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Why Consent is a play for today
July 2018

Consent has been praised for its “bracingly clever” script, “artful” production and “excellent” cast. But relevance is the other key to the success of Nina Raine’s latest play, directed by Roger Michell and supported by Bruno Wang Productions. It seems like the fast-paced tragicomedy was written yesterday. Yet Raine wrote Consent seven years ago.

Today, as society battles with questions of power and gender politics, Consent could not be more timely. The #MeToo campaign seeks justice for gender crimes. It asks us to re-examine our private morality. Raine’s riveting play does the same.

Raine herself says the play is about ambiguity. The drama hinges on the deadly grey area between saying “yes” and not saying “yes”, between saying “no” and not saying “no”, and on what is not said. Raine plays with language to laser in on the justice system’s response to both victims and perpetrators as well as allegations of sexual misconduct.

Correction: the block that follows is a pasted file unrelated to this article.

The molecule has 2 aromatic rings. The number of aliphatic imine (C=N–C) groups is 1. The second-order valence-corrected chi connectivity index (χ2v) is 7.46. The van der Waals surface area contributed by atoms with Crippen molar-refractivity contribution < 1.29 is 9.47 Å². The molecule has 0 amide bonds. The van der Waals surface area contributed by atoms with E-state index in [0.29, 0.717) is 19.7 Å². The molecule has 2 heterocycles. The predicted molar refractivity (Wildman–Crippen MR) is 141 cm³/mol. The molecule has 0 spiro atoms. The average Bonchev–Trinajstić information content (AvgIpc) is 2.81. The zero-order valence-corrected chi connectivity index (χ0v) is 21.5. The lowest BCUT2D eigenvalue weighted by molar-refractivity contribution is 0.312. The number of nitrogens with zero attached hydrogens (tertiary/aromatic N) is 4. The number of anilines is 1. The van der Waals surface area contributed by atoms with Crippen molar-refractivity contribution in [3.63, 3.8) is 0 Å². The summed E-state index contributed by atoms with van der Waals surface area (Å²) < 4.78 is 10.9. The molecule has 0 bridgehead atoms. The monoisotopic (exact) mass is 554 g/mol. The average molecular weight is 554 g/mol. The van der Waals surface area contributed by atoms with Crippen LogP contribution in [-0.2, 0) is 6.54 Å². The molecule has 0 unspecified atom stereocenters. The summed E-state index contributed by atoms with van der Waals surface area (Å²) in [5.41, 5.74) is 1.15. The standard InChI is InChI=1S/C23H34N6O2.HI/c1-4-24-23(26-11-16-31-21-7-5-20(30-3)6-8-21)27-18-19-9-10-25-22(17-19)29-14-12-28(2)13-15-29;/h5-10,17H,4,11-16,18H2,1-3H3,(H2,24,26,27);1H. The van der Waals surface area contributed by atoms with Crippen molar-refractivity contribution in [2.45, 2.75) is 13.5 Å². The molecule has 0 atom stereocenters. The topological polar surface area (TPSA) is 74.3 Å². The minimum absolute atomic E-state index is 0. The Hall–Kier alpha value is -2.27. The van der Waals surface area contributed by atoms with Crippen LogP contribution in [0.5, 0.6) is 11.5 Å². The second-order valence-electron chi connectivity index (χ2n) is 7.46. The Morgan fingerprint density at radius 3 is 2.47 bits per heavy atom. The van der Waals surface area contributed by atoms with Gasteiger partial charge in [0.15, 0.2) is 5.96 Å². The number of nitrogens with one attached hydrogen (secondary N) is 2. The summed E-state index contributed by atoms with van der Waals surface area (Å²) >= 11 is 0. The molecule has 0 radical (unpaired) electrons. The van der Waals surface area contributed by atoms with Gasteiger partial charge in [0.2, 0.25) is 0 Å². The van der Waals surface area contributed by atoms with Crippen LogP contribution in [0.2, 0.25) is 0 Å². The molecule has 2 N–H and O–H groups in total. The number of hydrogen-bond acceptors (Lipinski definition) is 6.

Audiences reel from the truthful but shockingly fruitless accusation of rape brought by victim Gayle (Heather Craney) to Kitty’s (Claudie Blakley) grave accusation of marital rape. This is #MeToo writ large as we see how allegations of sexual misconduct have consequences and cause pain – not just in the law courts, but in the unprotected privacy of the home. The accusation of marital rape is made in a kitchen, not a courtroom.

But what if, like so many victims of the #MeToo era, you make a formal allegation of sexual misconduct. Will justice be meted out? It won’t for Gayle. Her account is twisted into a negative one about her own drunkenness and mental health history. Her allegation is turned against her. It is used as a weapon to destroy her, an uneducated, vulnerable, powerless woman. Meanwhile, Kitty’s allegation of marital rape against husband Edward (Stephen Campbell Moore) causes their friendship circle to come crashing down. Gayle’s allegation is simply “her word against his”. Her rapist is found not guilty.

Consent is built on masterfully-crafted ambiguities. It is bitingly relevant, and it forces the audience to question their own morality and our public systems of justice.

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